Turning waste silk into battery electrodes

storEnergy researchers have achieved exciting results with battery electrodes prepared from waste silk textiles. The new material shows outstanding performance, with potential for creating high-energy-density batteries, according to lead researcher, Dr Jenny Sun from Deakin University’s Institute for Frontier Materials.

Issues of sustainability are becoming increasingly important for battery manufacturers in the face of dwindling lithium reserves. However, new battery technologies must also be competitive in terms of performance and cost.

Unlike standard electrodes used in lithium ion batteries (LIBs), which require binders, conductive additives, and toxic solvents to prepare the electrode, the silk-based electrodes are free-standing. “This is a big advantage,” says Dr Sun. “It means we don’t need to use any additives, making them more cost-effective and sustainable.”

The researchers are testing the electrodes in sodium ion batteries (NIBs), which are a promising alternative for LIBs. “The great abundance of sodium makes them very price competitive,” says Dr Sun. “And unlike LIBs, NIBs can be stored and transported safely in a fully discharged state.”

As they share a similar working chemistry with LIBs, NIBs can also be considered a drop-in technology for existing LIB battery manufacturing lines. However, in order to expand their commercialisation, further electrode and electrolyte development is required. This project used an ionic liquid electrolyte earlier developed by storEnergy researchers.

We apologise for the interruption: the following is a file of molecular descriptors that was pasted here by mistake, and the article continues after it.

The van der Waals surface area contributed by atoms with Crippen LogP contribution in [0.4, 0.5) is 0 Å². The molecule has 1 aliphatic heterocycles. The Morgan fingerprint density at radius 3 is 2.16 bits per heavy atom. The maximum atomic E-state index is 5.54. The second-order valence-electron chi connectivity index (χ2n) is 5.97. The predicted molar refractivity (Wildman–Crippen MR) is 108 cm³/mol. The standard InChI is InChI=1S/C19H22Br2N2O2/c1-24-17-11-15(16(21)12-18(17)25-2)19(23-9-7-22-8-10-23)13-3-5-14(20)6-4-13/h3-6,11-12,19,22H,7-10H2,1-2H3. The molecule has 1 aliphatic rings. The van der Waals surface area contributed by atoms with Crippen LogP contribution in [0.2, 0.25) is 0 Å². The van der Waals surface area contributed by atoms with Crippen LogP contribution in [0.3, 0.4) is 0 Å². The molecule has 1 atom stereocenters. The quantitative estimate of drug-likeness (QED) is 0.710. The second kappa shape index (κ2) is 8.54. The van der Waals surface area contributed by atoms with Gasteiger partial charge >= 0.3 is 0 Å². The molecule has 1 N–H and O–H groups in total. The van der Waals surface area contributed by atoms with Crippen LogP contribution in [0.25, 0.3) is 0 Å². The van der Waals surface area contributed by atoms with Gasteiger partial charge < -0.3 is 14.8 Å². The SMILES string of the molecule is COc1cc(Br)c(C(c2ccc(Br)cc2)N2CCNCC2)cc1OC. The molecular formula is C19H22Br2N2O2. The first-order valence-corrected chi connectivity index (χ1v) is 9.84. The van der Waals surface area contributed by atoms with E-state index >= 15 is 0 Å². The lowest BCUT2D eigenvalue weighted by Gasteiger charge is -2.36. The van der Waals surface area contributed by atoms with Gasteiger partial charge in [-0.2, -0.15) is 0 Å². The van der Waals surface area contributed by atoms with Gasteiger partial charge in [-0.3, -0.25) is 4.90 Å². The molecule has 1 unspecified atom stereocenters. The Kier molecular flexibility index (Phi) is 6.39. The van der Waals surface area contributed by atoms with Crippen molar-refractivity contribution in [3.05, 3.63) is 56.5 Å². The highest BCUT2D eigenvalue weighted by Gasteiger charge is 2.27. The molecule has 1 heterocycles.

IFM textile researchers, led by Prof Xungai Wang, had previously shown that a free-standing carbonised silk fabric can be prepared by a one-step heating process. Dr Sun and her colleagues used samples of this material as electrodes in coin cells and tested their performance, including cycling and rate capability.

The electrode showed high capacity retention (close to 100 per cent after 100 cycles) and initial coulombic efficiency of 75 per cent. This means the battery retains its capacity after being charged/discharged 100 times, and the capacity doesn’t decline.

The team is now working with A/Prof Nolene Brown on other waste materials, such as cotton fibre, pitch, food waste, etc as precursor materials for sodium ion batteries.


Ref: Sustainable free-standing electrode from biomass waste for sodium-ion batteries. Sun, J., Rakov, D., Wang, J., Hora, Y., Wang, X., Howlett, P.C., Forsyth, M., Laghaei, M., Byrne, N. ChemElectroChem, (2022) https://doi.org/10.1002/celc.202200382.